Does anyone else have any examples of similar useful items?

(incidentally, the above screenshot shows the current state of the inventory screen with graphics turned ON. At the moment I'm aware it breaks one of the rules in my previous posting - that of keyboard and mouse equivalence -being heavily drag-and-drop based; any released version will have much better keyboard control functionality, of course)

Some aims and assumptions

Before I go into detail on the rewrite progress, I want to lay out a few important points about the rewrite.

  • Graphics will not be important. In my previous post, I mentioned the reasons why the original Kharne used tile-based. However, in the intervening years, I’ve come to appreciate the use of ASCII in roguelikes. Most of this perhaps is due to obsessively playing (and dying) in ASCII roguelikes like Crawl. But even when both are available, for example in Paprika, I tend to nowadays prefer ASCII. Perhaps Tomas Biskup (the creator of ADOM) had it right after all:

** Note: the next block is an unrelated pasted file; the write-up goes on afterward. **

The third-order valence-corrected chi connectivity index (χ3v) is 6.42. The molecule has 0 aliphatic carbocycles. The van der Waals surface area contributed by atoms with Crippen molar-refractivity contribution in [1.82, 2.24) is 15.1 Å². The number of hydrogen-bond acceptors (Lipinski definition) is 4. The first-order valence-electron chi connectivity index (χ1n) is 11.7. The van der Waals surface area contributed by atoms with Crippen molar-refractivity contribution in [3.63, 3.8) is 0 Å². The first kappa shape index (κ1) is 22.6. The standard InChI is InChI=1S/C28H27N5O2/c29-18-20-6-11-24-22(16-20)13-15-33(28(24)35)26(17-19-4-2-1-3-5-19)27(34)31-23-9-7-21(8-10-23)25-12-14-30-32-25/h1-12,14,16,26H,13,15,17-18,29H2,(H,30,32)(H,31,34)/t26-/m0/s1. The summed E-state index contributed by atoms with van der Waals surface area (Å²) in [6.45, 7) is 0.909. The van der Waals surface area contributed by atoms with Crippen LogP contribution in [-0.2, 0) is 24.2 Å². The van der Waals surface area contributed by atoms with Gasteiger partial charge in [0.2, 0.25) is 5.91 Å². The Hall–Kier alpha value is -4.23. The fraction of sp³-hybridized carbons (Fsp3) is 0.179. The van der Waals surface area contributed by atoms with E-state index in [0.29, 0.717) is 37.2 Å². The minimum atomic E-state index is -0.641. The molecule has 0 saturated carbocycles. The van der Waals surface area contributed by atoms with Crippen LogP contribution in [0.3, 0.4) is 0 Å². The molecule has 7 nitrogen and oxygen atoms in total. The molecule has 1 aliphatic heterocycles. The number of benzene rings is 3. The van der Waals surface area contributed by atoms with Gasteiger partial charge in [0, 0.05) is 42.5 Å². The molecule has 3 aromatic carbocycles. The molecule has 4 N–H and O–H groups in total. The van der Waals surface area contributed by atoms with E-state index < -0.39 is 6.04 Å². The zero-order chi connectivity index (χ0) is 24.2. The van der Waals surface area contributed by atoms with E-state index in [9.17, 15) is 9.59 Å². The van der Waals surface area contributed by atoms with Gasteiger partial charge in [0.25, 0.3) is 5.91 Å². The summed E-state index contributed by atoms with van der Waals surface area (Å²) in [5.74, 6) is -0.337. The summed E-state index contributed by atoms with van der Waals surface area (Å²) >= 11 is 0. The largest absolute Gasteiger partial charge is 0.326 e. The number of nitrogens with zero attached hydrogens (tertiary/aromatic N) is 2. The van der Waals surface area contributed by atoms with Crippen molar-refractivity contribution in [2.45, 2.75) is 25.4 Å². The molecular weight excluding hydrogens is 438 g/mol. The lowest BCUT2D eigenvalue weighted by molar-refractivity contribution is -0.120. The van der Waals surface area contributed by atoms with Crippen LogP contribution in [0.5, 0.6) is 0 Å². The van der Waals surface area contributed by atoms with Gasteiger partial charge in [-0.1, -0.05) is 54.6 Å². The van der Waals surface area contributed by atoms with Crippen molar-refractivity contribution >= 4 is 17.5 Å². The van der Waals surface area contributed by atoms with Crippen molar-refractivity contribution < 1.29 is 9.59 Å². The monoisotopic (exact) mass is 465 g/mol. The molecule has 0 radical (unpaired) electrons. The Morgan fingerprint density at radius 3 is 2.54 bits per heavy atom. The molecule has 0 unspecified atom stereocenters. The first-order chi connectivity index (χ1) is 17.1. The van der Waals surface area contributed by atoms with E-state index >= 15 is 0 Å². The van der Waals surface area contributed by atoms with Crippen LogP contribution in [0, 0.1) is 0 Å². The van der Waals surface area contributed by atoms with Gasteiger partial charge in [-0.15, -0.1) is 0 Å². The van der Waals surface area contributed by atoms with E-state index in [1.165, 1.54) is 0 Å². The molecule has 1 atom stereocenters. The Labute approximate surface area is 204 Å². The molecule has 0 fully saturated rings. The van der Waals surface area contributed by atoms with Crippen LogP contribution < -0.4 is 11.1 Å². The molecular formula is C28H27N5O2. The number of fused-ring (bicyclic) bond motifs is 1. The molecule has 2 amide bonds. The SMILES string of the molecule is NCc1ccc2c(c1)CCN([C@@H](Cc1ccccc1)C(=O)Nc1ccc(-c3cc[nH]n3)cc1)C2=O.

"...most roguelike games do not use any graphics but rather rely on the ASCII character set to display their surroundings. While this might sound horrible to you, you will be surprised how quickly you start to enjoy this "primitive" type of display. Your imagination quickly will take over and you'll no longer miss those ugly hand-drawn graphical tiles that do not resemble your picture of a dragon at all. But in your imagination, that blue D will soon become the most horrible and frightening ice wyrm you can imagine. Try it out. You won't be disappointed. "